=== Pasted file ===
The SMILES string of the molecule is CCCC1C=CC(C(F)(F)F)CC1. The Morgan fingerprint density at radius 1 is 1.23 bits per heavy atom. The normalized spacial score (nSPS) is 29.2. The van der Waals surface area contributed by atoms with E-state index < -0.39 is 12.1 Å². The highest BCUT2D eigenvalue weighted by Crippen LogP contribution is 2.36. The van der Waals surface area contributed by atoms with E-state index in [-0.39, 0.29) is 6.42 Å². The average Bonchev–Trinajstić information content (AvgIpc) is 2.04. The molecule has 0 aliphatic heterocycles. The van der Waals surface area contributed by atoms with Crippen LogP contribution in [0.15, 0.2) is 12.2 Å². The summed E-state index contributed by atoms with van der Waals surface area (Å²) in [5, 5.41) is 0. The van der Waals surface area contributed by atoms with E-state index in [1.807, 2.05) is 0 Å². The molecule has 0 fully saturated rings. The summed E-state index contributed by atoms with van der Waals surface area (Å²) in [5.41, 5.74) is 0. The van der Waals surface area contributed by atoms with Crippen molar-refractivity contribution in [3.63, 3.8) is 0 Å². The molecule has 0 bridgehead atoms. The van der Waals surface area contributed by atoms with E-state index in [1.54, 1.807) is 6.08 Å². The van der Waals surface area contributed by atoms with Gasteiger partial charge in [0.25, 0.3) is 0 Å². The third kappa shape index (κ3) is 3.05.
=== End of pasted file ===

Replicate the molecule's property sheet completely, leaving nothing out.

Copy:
The SMILES string of the molecule is CCCC1C=CC(C(F)(F)F)CC1. The Morgan fingerprint density at radius 1 is 1.23 bits per heavy atom. The normalized spacial score (nSPS) is 29.2. The van der Waals surface area contributed by atoms with E-state index < -0.39 is 12.1 Å². The highest BCUT2D eigenvalue weighted by Crippen LogP contribution is 2.36. The van der Waals surface area contributed by atoms with E-state index in [-0.39, 0.29) is 6.42 Å². The average Bonchev–Trinajstić information content (AvgIpc) is 2.04. The molecule has 0 aliphatic heterocycles. The van der Waals surface area contributed by atoms with Crippen LogP contribution in [0.15, 0.2) is 12.2 Å². The summed E-state index contributed by atoms with van der Waals surface area (Å²) in [5, 5.41) is 0. The van der Waals surface area contributed by atoms with E-state index in [1.807, 2.05) is 0 Å². The molecule has 0 fully saturated rings. The summed E-state index contributed by atoms with van der Waals surface area (Å²) in [5.41, 5.74) is 0. The van der Waals surface area contributed by atoms with Crippen molar-refractivity contribution in [3.63, 3.8) is 0 Å². The molecule has 0 bridgehead atoms. The van der Waals surface area contributed by atoms with E-state index in [1.54, 1.807) is 6.08 Å². The van der Waals surface area contributed by atoms with Gasteiger partial charge in [0.25, 0.3) is 0 Å². The third kappa shape index (κ3) is 3.05.